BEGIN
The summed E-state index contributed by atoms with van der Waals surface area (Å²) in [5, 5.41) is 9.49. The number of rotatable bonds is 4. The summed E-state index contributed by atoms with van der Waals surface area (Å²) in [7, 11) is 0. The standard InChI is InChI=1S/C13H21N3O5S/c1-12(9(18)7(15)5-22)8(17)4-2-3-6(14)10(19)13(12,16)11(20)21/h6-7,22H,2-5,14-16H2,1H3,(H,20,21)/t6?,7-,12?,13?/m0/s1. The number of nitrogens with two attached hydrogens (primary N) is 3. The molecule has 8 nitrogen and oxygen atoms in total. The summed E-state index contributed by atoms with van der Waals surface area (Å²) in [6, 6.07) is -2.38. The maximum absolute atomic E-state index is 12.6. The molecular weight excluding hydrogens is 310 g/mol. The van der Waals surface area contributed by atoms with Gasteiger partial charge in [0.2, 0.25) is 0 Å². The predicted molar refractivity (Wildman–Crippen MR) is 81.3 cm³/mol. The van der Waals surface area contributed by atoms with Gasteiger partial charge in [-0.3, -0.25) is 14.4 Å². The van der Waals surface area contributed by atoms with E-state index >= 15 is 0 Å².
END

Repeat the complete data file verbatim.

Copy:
The summed E-state index contributed by atoms with van der Waals surface area (Å²) in [5, 5.41) is 9.49. The number of rotatable bonds is 4. The summed E-state index contributed by atoms with van der Waals surface area (Å²) in [7, 11) is 0. The standard InChI is InChI=1S/C13H21N3O5S/c1-12(9(18)7(15)5-22)8(17)4-2-3-6(14)10(19)13(12,16)11(20)21/h6-7,22H,2-5,14-16H2,1H3,(H,20,21)/t6?,7-,12?,13?/m0/s1. The number of nitrogens with two attached hydrogens (primary N) is 3. The molecule has 8 nitrogen and oxygen atoms in total. The summed E-state index contributed by atoms with van der Waals surface area (Å²) in [6, 6.07) is -2.38. The maximum absolute atomic E-state index is 12.6. The molecular weight excluding hydrogens is 310 g/mol. The van der Waals surface area contributed by atoms with Gasteiger partial charge in [0.2, 0.25) is 0 Å². The predicted molar refractivity (Wildman–Crippen MR) is 81.3 cm³/mol. The van der Waals surface area contributed by atoms with Gasteiger partial charge in [-0.3, -0.25) is 14.4 Å². The van der Waals surface area contributed by atoms with E-state index >= 15 is 0 Å².